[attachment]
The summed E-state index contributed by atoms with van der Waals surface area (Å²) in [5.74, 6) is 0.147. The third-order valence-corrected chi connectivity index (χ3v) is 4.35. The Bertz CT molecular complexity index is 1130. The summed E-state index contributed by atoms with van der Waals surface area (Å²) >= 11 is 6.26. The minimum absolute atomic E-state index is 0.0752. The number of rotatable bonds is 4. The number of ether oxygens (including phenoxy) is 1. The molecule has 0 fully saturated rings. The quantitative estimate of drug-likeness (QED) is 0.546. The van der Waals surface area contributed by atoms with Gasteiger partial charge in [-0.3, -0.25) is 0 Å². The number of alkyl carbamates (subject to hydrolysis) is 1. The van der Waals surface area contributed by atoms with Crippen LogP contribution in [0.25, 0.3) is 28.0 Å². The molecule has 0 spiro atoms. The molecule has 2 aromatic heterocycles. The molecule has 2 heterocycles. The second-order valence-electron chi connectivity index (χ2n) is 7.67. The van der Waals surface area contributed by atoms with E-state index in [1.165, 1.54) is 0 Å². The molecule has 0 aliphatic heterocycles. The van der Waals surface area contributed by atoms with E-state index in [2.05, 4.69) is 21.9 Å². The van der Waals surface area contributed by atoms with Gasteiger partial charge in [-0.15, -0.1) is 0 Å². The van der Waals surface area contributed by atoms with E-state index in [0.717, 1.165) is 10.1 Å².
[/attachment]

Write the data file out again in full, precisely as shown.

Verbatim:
The summed E-state index contributed by atoms with van der Waals surface area (Å²) in [5.74, 6) is 0.147. The third-order valence-corrected chi connectivity index (χ3v) is 4.35. The Bertz CT molecular complexity index is 1130. The summed E-state index contributed by atoms with van der Waals surface area (Å²) >= 11 is 6.26. The minimum absolute atomic E-state index is 0.0752. The number of rotatable bonds is 4. The number of ether oxygens (including phenoxy) is 1. The molecule has 0 fully saturated rings. The quantitative estimate of drug-likeness (QED) is 0.546. The van der Waals surface area contributed by atoms with Gasteiger partial charge in [-0.3, -0.25) is 0 Å². The number of alkyl carbamates (subject to hydrolysis) is 1. The van der Waals surface area contributed by atoms with Crippen LogP contribution in [0.25, 0.3) is 28.0 Å². The molecule has 0 spiro atoms. The molecule has 2 aromatic heterocycles. The molecule has 2 heterocycles. The second-order valence-electron chi connectivity index (χ2n) is 7.67. The van der Waals surface area contributed by atoms with E-state index in [1.165, 1.54) is 0 Å². The molecule has 0 aliphatic heterocycles. The van der Waals surface area contributed by atoms with E-state index in [2.05, 4.69) is 21.9 Å². The van der Waals surface area contributed by atoms with Gasteiger partial charge in [-0.15, -0.1) is 0 Å². The van der Waals surface area contributed by atoms with E-state index in [0.717, 1.165) is 10.1 Å².